Yukon Land Use Planning Council denied say in Peel watershed appeal

A court ruling Tuesday means the Yukon Land Use Planning Council will have no input at the Court of Appeal hearing in August after all parties involved in the dispute opposed the council's application.

'You can't step into the ring unless you've got a genuine legal interest in this fight:' Tom Berger

Alfred Chief Junior plead guilty to manslaughter in Yukon territorial court. (Philippe Morin/CBC)

The Yukon Land Use Planning Council has been denied intervener status in the appeal of the Peel Watershed case. 

The decision came Tuesday from the Yukon Court of Appeal. 

The application to intervene was opposed by all parties involved, including the Yukon Government and the First Nation-Environmental coalition of respondents fighting the case.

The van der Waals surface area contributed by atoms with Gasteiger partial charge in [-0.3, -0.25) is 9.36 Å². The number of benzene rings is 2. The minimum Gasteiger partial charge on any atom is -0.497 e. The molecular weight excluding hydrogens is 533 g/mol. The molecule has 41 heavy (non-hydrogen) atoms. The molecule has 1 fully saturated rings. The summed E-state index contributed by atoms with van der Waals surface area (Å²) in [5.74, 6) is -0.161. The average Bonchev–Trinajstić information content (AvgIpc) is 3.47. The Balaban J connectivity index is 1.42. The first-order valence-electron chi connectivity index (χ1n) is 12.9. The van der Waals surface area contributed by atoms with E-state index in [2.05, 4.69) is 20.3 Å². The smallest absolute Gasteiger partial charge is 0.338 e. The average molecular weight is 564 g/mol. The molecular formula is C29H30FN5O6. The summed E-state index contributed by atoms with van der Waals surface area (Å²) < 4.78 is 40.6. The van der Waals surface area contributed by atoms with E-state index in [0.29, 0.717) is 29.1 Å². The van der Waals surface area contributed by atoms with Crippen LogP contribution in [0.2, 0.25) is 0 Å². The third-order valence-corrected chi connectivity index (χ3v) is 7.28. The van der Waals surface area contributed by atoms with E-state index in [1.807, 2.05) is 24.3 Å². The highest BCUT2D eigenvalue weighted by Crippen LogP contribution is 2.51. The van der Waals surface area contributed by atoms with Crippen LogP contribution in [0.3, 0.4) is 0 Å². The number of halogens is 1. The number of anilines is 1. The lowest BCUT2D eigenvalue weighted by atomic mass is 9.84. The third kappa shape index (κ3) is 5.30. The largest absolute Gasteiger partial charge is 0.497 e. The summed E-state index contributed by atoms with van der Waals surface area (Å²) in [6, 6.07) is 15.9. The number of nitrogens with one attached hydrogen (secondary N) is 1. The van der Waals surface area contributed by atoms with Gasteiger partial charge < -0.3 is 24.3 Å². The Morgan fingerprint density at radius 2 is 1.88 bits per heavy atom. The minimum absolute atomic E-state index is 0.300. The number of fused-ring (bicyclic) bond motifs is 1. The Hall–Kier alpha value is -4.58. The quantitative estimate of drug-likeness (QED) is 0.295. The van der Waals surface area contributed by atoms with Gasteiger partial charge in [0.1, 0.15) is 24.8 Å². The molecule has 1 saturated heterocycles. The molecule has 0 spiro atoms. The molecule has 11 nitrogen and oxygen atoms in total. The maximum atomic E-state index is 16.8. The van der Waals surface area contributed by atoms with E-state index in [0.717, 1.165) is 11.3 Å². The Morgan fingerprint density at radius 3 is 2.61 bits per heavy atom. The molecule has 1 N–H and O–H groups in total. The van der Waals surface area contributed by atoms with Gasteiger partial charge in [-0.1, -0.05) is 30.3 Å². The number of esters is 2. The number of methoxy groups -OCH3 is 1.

Tom Berger, the senior lawyer representing the respondents, says it's too late for the council to bring its own issues to the dispute.

"You can't step into the ring unless you've got a genuine legal interest in this fight," Berger told reporters after the ruling.

The council is mandated by Yukon land claim agreements to assist government and First Nations in negotiating land use plans for the territory.

The council maintains it is a neutral body, suggesting both sides in the dispute ignored protocols leading to the current impasse.

The Yukon Government is appealing a lower court finding that ruled the territorial government ignored procedural rules when it rejected the First Nation endorsed plan and introduced its own land use plan for the Peel region.

A panel of three judges of the Yukon Court of Appeal will hear the case in August.


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